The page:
Islamization, declared by Uzbek Khan, influenced the indigenous nomads of the ulus – the kypchak and bashkir tribes, which had been long living on this land. Having begun as far back as in the pre-Mongol epoch, it emerged with new strength. It is the 14th century, when Husain-bek, a disciple of sheikh Khoja Ahmad Yasawi spread Islam among the Bashkirs. The tomb of Husain-bek near Ufa over the centuries has been the subject of respect for the man, who brought the light of Islam to many hearts. Though certain muslims among the Bashkirs were mentioned by Ibn Fadlan much earlier, massive adoption of Islam by the Bashkir tribes began in the 14th century and is connected with the name of Uzbek Khan.

Islam in Siberia

In the end of the 14th century, governors of the lands, later called Siberian Khanate, invited 360 naqshbandi sheikhs from Maverannahr (Central Asia) to explain Islam to their subjects. Not everyone in the da`wah of these sheiks was immediately understood, some of them died while explaining Islam to people. The place of their deaths, around the aul of Astana in the South of the Tyumen region; is still revered by people. Part of the sheikhs returned to their homes, and descendants of those who remained there are highly respected by Muslims in Siberia. It is from them originated our great compatriot, Siberian tatar Abdur Rashid Ibrahimov, who would spread Islam in Japan in the early 20th century and built first mosque there. Thus, Islam started to spread over the large areas of modern Sverdlovsk region in the West to Tomsk and the North Kemerovo region in the East, from the edge of the Barrens to the South and further into the boreal forest, to the North.

The lands of Omsk and southern Tyumen were the ethnic core. In addition to the local Turkic population, with the growth of trade exchanges, in the orbit of Islamic civilization, Finno-Ugric peoples – the Khanty and the Mansi were gradually involved. Some authors state that Islam caused divisiveness between Turks, who became Muslims, and Finno-Ugrians, who remained pagans. So how to explain the existence of the Tatar villages in Siberia of the Khanty origin, which retained their life-style and domestic traditions. Some of these villages were formed later, but the foundation was laid back in the 14th century.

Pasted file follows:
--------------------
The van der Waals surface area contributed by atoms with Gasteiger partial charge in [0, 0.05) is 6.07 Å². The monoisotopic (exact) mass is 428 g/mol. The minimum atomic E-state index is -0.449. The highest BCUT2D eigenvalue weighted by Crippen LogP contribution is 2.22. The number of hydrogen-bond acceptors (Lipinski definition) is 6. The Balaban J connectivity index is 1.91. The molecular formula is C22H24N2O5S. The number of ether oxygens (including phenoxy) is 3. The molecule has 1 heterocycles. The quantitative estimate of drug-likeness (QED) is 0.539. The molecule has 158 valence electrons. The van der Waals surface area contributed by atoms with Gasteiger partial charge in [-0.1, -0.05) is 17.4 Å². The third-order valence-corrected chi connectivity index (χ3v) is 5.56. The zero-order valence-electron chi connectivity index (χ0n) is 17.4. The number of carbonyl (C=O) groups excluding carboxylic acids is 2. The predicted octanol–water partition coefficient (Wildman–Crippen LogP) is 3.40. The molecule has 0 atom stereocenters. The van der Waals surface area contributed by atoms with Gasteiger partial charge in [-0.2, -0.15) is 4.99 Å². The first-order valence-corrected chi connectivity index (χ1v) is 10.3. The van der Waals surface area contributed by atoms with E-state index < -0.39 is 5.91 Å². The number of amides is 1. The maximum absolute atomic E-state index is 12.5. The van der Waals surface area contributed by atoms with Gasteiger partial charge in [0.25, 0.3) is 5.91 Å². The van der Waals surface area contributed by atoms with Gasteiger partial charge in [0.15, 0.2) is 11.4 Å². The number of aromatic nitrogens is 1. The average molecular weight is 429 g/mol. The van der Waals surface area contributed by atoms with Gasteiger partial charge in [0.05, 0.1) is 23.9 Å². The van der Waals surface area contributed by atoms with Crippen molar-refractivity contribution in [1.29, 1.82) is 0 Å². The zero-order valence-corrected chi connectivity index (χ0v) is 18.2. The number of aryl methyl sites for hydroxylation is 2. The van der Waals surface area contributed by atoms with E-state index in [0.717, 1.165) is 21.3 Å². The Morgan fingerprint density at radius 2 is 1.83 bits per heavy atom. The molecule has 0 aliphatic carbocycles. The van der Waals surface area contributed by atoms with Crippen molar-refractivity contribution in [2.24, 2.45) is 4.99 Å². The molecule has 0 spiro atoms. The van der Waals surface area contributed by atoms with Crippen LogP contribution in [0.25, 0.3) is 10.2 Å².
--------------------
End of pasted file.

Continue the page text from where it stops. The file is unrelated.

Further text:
One of the traditional occupations of the Siberian Tatars was exchanging traffic with their northern neighbours, right up to the Arctic Ocean, and the eastern ones - to the Yenisei River and farther. In the course of trade contacts, the peoples of taiga and tundra were gradually coming into Islam. Another interesting fact: some traces of influence of the Muslim culture are found in the indigenous people of Taymyr – the Nganasan. Among the Pantheon of their spirits is mentioned "Iblis". There may be other evidences of the Islamic influence, but it requires serious consideration, also even among cultures of other Northern peoples.

Why did Uzbek stop?

Frequently asked question is why Uzbek Khan did not go further and spread Islam among the Slavs and the Finno-Ugrians (the latter made up not less than half the population of the Kazan Khanate, most of the Kasimovski Khanate and, in the opinion of many historians, most of the population of Vladimir- Suzdal Russia, Novgorod region and Ryazan land).

Moreover, under Uzbek Khan and his son Janibek Khan, very active missionaries of Islam in the inner areas of the Horde, the positions of orthodoxy in Russian principalities increased. There might be two reasons:

First - in Uzbek Khan’s opinion the population of his power consisted of two unequal groups – those "at the top”, and all the rest. Cavalry was the reliance of his power, and its position determined the fate of the country. It is not without reason the lands, directly subordinate to Khan (“Takht Ile” – «country of the throne) were lands of nomad tribes. And it was here where imams of da`wah (Da`i), prepared in the madrasahs of Bulgar and Khoresm were directed, and if there was a shortage of them "the foreign ones" would be invited from Maverannahr (ulus Jagatai). Maybe these great khans-warriors, also famous for consolidation of state power, simply ignored, nothing serious, from their point of view, christian and pagan population. However, such an arrogant approach soon produced a very negative result.

Second - maybe Uzbek did intend Islamization of Slavic, Finno-Ugric and others. But he had to strengthen the positions of Islam among the equestrian units – the support of his throne. He even went to repressions against his relatives, having executed 70 chingizids (Genghis Khan’s offsprings), for refusal to adopt Islam. This is why Christianity among the Finno-Ugrians thrived.

If to consider Christianity a transitional stage from Paganism to Islam, the Finno-Ugrians could, possibly, get closer to the adoption of Islam. However, not all the equestrians adopted Islam. One part went to the Slavic lands, protected by the Horde; there they were received and given lands. Another one, which was away from the Islamic culture centres, preferred to stay in steppe. Their ancestors are the Don and Zaporozh Cossacks.

All these facts clearly demonstrate that the Muslim community is the most tolerant one. It is important that the active policy of spreading Islam under the Hord only took place during the reign of Uzbek Khan (1312-1341) and his son Janibek Khan (1342-1357). Subsequently the spread of Islam had a folksy character and was of private nature. However, starting with the Uzbek Khan and until the mid-16th century, the population of the modern Russian Federation had been living in the Muslim country, and it framed the people's minds. Moreover, the Muslim governing spread to the distant provinces and peripheral zones of the Golden Horde.

Source : “Islam” magazine